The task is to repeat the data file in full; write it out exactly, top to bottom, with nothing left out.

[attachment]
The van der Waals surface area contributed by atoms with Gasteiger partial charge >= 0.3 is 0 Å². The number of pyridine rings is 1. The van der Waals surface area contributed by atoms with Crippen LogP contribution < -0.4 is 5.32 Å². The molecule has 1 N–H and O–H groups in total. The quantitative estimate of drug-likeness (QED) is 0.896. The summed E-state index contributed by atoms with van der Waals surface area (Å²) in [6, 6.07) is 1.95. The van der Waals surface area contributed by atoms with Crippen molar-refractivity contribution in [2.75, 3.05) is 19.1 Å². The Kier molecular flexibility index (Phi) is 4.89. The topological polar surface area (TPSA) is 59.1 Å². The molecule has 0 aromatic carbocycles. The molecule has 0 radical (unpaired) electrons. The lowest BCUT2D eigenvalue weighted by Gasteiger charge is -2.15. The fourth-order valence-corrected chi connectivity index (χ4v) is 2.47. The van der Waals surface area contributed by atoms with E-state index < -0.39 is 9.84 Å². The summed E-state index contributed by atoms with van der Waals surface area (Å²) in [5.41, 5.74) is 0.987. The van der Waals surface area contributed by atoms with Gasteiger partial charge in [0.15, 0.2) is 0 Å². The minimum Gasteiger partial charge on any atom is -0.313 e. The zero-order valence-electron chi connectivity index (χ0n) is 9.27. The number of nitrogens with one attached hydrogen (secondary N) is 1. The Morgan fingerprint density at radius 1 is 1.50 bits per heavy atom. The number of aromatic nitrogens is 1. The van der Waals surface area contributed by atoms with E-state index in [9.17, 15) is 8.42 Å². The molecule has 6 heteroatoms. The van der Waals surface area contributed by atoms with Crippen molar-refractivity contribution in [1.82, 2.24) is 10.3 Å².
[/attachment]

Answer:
The van der Waals surface area contributed by atoms with Gasteiger partial charge >= 0.3 is 0 Å². The number of pyridine rings is 1. The van der Waals surface area contributed by atoms with Crippen LogP contribution < -0.4 is 5.32 Å². The molecule has 1 N–H and O–H groups in total. The quantitative estimate of drug-likeness (QED) is 0.896. The summed E-state index contributed by atoms with van der Waals surface area (Å²) in [6, 6.07) is 1.95. The van der Waals surface area contributed by atoms with Crippen molar-refractivity contribution in [2.75, 3.05) is 19.1 Å². The Kier molecular flexibility index (Phi) is 4.89. The topological polar surface area (TPSA) is 59.1 Å². The molecule has 0 aromatic carbocycles. The molecule has 0 radical (unpaired) electrons. The lowest BCUT2D eigenvalue weighted by Gasteiger charge is -2.15. The fourth-order valence-corrected chi connectivity index (χ4v) is 2.47. The van der Waals surface area contributed by atoms with E-state index < -0.39 is 9.84 Å². The summed E-state index contributed by atoms with van der Waals surface area (Å²) in [5.41, 5.74) is 0.987. The van der Waals surface area contributed by atoms with Gasteiger partial charge in [0.15, 0.2) is 0 Å². The minimum Gasteiger partial charge on any atom is -0.313 e. The zero-order valence-electron chi connectivity index (χ0n) is 9.27. The number of nitrogens with one attached hydrogen (secondary N) is 1. The Morgan fingerprint density at radius 1 is 1.50 bits per heavy atom. The number of aromatic nitrogens is 1. The van der Waals surface area contributed by atoms with E-state index in [9.17, 15) is 8.42 Å². The molecule has 6 heteroatoms. The van der Waals surface area contributed by atoms with Crippen molar-refractivity contribution in [1.82, 2.24) is 10.3 Å².